Autograph Letter Signed. 3pp.+ address leaf, hand-carried To [US District Court] Judge [John] Davis, Boston. Rare document, unknown to the American historian who recently published a detailed account of the Smith case.
Plaintive plea for mercy by the “disconsolate” wife of 29 year-old Baltimore sea captain Joseph Findley Smith, the first American convicted under US laws of 1808 and 1818 outlawing the transatlantic slave trade. In April 1820 Smith’s schooner, the Plattsburgh, was captured off the west African coast by the US Naval warship Cyane on orders from President James Monroe to seize US merchant vessels engaged in the illegal trade. While the Plattsburgh had no African natives aboard, it had been secretly outfitted as a slaver in Spanish Cuba with 50 sets of slave shackles and deck cannons and carried fictitious papers of “Spanish” ownership. Smith was arrested and taken to Boston, where, in January 1821, in a trial presided over by US Supreme Court Justice Joseph Story, he was found guilty, and, with Monroe’s hope that he would be “made an example of”, sentenced to 5 years imprisonment. The trial was a small media sensation, newspapers exclaiming that Smith was fortunate not to be indicted under a later law that made slave-trading punishable by death. More than a year later, while Smith, from his jail cell, begged Monroe for a pardon, the “decent but poor girl” he had married just before sailing for Africa met with the President and Story, both men being sympathetic to this “suffering daughter of America” and the Justice advising her to have her husband confess to and apologize for his crime and implicate the secret owners of his ship and their Cuban confederates. The impoverished Smith, who was had not profited at all from the illegal voyage, complied, and was released from jail on August 30, 1822.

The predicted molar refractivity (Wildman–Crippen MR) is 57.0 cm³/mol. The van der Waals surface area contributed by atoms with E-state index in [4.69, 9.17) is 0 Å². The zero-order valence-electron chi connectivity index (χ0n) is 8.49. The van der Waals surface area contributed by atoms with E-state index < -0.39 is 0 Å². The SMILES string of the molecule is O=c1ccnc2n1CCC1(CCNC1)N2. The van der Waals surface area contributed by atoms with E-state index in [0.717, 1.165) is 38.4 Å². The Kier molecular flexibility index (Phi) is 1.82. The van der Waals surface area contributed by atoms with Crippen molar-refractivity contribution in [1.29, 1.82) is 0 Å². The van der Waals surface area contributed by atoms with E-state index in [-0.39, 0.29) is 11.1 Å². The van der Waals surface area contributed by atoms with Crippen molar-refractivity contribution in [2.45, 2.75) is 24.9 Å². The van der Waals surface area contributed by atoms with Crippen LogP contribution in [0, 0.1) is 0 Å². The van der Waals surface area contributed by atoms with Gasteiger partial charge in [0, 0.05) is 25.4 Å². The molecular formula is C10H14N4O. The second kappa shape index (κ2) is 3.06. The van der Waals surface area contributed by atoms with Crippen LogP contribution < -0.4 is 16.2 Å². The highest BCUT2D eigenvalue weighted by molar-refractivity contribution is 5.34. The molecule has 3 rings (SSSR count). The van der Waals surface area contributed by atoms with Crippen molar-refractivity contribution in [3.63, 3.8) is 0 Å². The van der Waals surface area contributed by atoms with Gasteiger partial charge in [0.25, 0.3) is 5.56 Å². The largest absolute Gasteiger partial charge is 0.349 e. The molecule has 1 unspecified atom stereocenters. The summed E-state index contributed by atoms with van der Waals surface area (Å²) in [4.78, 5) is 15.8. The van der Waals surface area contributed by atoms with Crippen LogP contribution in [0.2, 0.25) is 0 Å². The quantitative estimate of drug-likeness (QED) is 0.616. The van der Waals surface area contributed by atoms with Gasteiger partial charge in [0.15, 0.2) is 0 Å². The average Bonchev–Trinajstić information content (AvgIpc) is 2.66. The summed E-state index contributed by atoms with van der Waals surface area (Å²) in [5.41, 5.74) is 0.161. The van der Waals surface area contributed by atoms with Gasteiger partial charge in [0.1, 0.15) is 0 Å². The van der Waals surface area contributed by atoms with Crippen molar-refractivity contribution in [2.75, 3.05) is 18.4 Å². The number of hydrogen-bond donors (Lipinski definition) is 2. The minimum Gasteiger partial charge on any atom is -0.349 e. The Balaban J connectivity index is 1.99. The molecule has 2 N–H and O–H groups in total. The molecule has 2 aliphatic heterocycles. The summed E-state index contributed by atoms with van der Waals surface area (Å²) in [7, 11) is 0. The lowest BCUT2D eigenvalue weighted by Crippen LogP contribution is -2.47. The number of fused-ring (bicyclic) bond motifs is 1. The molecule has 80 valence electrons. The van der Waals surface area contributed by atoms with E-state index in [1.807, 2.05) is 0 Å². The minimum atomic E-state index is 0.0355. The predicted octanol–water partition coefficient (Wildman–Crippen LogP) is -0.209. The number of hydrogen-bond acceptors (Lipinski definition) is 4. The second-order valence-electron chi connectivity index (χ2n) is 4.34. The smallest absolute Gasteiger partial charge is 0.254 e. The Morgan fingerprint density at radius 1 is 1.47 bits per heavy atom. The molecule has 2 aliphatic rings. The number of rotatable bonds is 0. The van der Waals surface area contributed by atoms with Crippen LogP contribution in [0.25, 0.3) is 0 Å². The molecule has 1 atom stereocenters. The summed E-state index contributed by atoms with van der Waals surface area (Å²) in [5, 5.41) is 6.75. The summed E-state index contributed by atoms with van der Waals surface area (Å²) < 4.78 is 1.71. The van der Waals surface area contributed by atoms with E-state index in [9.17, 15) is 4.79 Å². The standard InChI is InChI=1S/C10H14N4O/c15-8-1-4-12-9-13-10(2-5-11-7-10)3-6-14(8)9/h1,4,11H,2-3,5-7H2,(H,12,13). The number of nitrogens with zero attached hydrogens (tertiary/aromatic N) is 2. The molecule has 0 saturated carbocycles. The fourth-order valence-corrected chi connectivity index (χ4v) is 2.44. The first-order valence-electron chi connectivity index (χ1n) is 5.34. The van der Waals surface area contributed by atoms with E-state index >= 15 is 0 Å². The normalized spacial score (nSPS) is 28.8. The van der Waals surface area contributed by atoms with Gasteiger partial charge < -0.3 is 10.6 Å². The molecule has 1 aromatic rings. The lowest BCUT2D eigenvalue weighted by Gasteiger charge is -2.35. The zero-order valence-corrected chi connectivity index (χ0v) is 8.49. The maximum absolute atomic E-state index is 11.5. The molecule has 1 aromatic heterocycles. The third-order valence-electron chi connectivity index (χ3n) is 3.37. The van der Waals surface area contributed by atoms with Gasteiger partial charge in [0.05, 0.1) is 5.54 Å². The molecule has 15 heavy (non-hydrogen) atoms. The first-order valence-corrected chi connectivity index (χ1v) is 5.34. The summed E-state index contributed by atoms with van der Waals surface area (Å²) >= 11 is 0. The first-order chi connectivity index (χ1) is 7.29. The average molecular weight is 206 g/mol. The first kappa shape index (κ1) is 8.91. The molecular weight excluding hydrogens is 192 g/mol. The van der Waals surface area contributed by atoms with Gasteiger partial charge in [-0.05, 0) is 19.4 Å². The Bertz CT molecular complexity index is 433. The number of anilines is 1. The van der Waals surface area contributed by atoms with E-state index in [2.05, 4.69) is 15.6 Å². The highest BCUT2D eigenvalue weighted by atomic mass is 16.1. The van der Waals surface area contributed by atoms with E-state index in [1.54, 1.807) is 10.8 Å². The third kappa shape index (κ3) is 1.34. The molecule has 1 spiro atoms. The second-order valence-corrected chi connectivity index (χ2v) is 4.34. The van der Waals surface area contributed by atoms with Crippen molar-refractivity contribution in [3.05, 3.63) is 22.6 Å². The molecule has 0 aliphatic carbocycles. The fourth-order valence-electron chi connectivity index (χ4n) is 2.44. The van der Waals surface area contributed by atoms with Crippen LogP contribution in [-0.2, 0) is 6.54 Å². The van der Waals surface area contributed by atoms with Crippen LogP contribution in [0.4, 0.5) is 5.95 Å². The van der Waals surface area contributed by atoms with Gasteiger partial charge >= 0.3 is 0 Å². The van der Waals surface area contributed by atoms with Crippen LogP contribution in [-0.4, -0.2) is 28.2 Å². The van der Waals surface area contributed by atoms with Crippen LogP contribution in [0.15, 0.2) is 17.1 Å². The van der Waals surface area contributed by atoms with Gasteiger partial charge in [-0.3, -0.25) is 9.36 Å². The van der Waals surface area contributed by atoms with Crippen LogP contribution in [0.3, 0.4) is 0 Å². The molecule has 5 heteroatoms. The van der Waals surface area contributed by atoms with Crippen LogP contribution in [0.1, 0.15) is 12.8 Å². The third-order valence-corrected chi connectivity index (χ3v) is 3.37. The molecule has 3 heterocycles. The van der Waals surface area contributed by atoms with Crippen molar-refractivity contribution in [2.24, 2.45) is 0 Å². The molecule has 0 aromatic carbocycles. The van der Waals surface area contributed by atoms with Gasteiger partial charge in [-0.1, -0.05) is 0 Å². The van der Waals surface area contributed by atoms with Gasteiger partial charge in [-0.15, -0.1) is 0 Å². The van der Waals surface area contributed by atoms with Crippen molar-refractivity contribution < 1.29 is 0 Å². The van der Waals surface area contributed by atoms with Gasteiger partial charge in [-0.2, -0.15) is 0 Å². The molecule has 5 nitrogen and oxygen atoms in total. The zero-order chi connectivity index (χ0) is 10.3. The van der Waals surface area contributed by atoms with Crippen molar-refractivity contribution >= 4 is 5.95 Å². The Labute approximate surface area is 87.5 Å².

Mrs. Smith wrote (in part) to the federal judge who had presided at a related slave-trade trial: “…I am the disconsolate wife of the unfortunate Joseph F. Smith, who is now confined in Boston Jail for being taken by the American armed vessel the Cyane in the midst of comfort and happiness, enjoyed by the American citizens…I am ready to exclaim, woe is me, or why is my lot cast continually to misery and pain, or why am I to linger out a miserable existence… my unhappy husband… you were a witness to his trial and condemnation. …we were not more than three months married, before he took his leave of me, and he has not yet returned. And, oh, heavens had I only known what voyage he was going he should never have left me, no, he should still been with me and both been happy in poverty. I have done all that lay in my power for Mr. Smith’s release and restoration. I have three times seen the President [Monroe] and once I have seen Judge Story, they both seam to partake of my sorrows, and truly feel for my distressed and forlorn situation and since Mr. Smith has made his full confession…they now both seam willing to release my husband if I can obtain your consent…I sincerely pray you, to aid an assist me, in having my dear husband released and restored to me once more. Affricks [Africa's] coast shall never see him again.Mercy is a darling attribute in which I am willing to believe you highly prize… My drooping spirits, has in some measure revived, since I saw the President, and Judge Story. The Interest they seamed to take, the tender politeness in which they received and parted with me, has left an impression on my mind, time can never erase, and also gives me hopes my troubles will shortly end, by Mr. Smiths release, …I hope you will excuse a suffering daughter of America…stretch forth your hand to raise a suffering fellow creature…”